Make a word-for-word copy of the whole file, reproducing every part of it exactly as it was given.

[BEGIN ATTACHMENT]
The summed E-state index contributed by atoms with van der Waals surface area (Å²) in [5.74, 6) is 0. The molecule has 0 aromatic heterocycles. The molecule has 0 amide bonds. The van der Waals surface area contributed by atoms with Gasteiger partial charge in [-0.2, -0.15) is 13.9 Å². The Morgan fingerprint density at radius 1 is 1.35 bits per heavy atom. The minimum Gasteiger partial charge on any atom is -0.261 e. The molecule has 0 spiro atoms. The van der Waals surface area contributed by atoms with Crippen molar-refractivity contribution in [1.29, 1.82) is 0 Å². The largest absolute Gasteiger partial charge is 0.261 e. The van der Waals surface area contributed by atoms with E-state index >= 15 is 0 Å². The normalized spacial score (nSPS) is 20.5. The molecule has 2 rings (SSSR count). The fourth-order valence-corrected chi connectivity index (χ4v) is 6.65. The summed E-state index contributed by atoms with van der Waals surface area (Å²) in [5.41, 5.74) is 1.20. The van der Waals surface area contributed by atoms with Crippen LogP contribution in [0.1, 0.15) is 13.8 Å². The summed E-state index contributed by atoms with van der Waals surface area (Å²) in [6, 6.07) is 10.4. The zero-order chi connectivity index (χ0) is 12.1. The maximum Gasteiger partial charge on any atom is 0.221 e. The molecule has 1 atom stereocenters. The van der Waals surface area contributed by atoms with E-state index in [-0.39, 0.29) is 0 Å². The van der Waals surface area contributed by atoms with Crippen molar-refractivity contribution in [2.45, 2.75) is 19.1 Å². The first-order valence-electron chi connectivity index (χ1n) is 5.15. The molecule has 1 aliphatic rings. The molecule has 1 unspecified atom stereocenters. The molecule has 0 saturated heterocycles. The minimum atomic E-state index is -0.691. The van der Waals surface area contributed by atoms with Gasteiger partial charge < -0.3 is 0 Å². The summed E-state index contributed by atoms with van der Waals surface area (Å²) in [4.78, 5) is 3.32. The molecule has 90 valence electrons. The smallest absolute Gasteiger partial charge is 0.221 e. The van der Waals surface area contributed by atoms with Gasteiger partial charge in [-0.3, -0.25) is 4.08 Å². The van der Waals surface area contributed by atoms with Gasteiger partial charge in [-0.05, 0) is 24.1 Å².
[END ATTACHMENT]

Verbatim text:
The summed E-state index contributed by atoms with van der Waals surface area (Å²) in [5.74, 6) is 0. The molecule has 0 aromatic heterocycles. The molecule has 0 amide bonds. The van der Waals surface area contributed by atoms with Gasteiger partial charge in [-0.2, -0.15) is 13.9 Å². The Morgan fingerprint density at radius 1 is 1.35 bits per heavy atom. The minimum Gasteiger partial charge on any atom is -0.261 e. The molecule has 0 spiro atoms. The van der Waals surface area contributed by atoms with Crippen molar-refractivity contribution in [1.29, 1.82) is 0 Å². The largest absolute Gasteiger partial charge is 0.261 e. The van der Waals surface area contributed by atoms with E-state index >= 15 is 0 Å². The normalized spacial score (nSPS) is 20.5. The molecule has 2 rings (SSSR count). The fourth-order valence-corrected chi connectivity index (χ4v) is 6.65. The summed E-state index contributed by atoms with van der Waals surface area (Å²) in [5.41, 5.74) is 1.20. The van der Waals surface area contributed by atoms with Crippen LogP contribution in [0.1, 0.15) is 13.8 Å². The summed E-state index contributed by atoms with van der Waals surface area (Å²) in [6, 6.07) is 10.4. The zero-order chi connectivity index (χ0) is 12.1. The maximum Gasteiger partial charge on any atom is 0.221 e. The molecule has 1 atom stereocenters. The van der Waals surface area contributed by atoms with E-state index in [-0.39, 0.29) is 0 Å². The van der Waals surface area contributed by atoms with Crippen molar-refractivity contribution in [2.45, 2.75) is 19.1 Å². The first-order valence-electron chi connectivity index (χ1n) is 5.15. The molecule has 1 aliphatic rings. The molecule has 1 unspecified atom stereocenters. The molecule has 0 saturated heterocycles. The minimum atomic E-state index is -0.691. The van der Waals surface area contributed by atoms with Gasteiger partial charge < -0.3 is 0 Å². The summed E-state index contributed by atoms with van der Waals surface area (Å²) in [4.78, 5) is 3.32. The molecule has 90 valence electrons. The smallest absolute Gasteiger partial charge is 0.221 e. The van der Waals surface area contributed by atoms with Gasteiger partial charge in [-0.3, -0.25) is 4.08 Å². The van der Waals surface area contributed by atoms with Gasteiger partial charge in [-0.05, 0) is 24.1 Å².